Hunger is a day-to-day reality for millions of people around the world. Despite having steadily been declining for over a decade, sadly it is now on the rise again.

Last year, it was estimated that 690 million people around the world were hungry – up by nearly 60 million people in five years.

An increasing number of countries are also facing growing levels of acute food insecurity, when a person’s life or livelihood is in immediate danger because of lack of food.

The pandemic, which has seen households’ incomes reduce and a surge in food prices, has only made matters worse, with severe and widespread increases in global food insecurity, including amongst vulnerable rural dryland communities. Worryingly, these impacts are expected to continue well into 2022.

Climate change is one of the leading causes of hunger, with erratic rainfall patterns and increasing climate change related events such as flooding and droughts all having devastating effects on crop harvests.

In turn, rural dryland communities, many of whom are subsistence farmers who rely on rain-fed agriculture to be able to feed their families, are increasingly experiencing food shortages.

Here you can hear from Florence Muthama, pictured above and below, a member of the Wikwatyo wa Mativo self-help group in southeast Kenya. She spoke of the intense hunger she used to experience during dry seasons, when she would struggle to put food on the table for her family because most of her crops would wither and dry up.

At Excellent Development we are working hard to enable communities like Wikwatyo wa Mativo to overcome chronic food shortages and end hunger for good. It all starts with a sand dam – a sustainable, cost-effective method of harvesting rainwater.

A sand dam is a reinforced concrete wall built across a sandy riverbed. During the short but intense rains common to dryland regions, water flows over a sand dam and deposits sand behind the wall where water is stored, safe from contamination and disease, providing communities with clean, safe water.

Each sand dam can hold up to 40 million litres of water, replenishing every rainy season to provide communities with year-round access to water for life. Watch here how sand dams work:

With water close to home which they can access as and when they need, farmers can irrigate their crops to ensure they stay well hydrated and can continue to grow throughout the year, even during dry seasons.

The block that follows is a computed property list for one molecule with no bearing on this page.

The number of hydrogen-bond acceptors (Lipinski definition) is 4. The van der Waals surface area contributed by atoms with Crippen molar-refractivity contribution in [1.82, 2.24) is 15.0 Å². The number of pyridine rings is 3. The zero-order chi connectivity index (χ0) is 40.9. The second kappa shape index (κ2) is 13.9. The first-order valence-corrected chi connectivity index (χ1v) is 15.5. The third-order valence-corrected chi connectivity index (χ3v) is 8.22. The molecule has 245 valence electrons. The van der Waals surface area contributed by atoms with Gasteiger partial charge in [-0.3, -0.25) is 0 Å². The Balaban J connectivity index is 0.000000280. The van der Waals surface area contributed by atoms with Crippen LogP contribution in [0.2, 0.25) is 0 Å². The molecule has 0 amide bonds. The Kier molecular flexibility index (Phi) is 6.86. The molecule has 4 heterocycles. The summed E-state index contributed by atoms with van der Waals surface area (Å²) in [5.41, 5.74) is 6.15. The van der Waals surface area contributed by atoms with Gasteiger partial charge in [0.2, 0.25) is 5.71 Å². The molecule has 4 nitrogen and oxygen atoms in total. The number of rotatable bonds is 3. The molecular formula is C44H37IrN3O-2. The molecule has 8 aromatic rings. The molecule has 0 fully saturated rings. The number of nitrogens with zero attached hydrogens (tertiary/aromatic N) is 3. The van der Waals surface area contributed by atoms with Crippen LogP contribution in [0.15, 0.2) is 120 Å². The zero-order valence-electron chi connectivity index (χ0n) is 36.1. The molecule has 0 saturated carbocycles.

What’s more, by recharging groundwater levels and capturing water that would otherwise run-off, sand dams help to improve the growing conditions for crops: as water infiltrates the soil, vegetation starts to regenerate, which in turns help to reduce soil erosion and restore degraded land to create a healthier environment.

To help communities best utilise the new water supply and ensure long term food security, we also support them to implement climate-smart agriculture and to sustainably manage the land.

Techniques such as digging terraces and planting vegetation along riverbanks help to further reduce soil erosion and encourage rainwater run-off to absorb into the land, whilst practices such as mixed cropping and crop rotation help farmers improve their agricultural yields.

Florence now speaks with great pride about how, having learnt about these techniques and applied them on their farms, together, the community have been able to ensure that their granary stores are stocked with food throughout the year, to eat at home and even to sell at local markets.

“We now have reliable clean water. Before the sand dams, the riverbed would dry completely as soon as the rains stopped. We were unable to plant any crops because there was no water in the area. We are now able to irrigate our farms on a daily basis and plant more vegetables such as kales, spinach, coriander and onions.”

Florence Muthama, Wikwatyo wa Mativo self-help group, southeast Kenya

But we need your help so that we can continue to support more vulnerable dryland communities to take part in sand dam and climate-smart agriculture projects, and empower them to end hunger and achieve long-term food security. Here is just an example of how your support could help:

£15 could provide a dryland farmer with drought-tolerant seeds, to grow a reliable source of fresh food for their children

£30 could supply a community with a rake, gardening fork, shovel and watering cans, to plant trees for fruit, fuel and fodder

£60 could provide a community with a roll of barbed wire, to reinforce and strengthen their sand dam during construction

On behalf of everyone here at Excellent Development, thank you for taking the time to read this and for your continued support, which has already helped transform the lives of many struggling dryland communities. We hope you feel able to support us again. 

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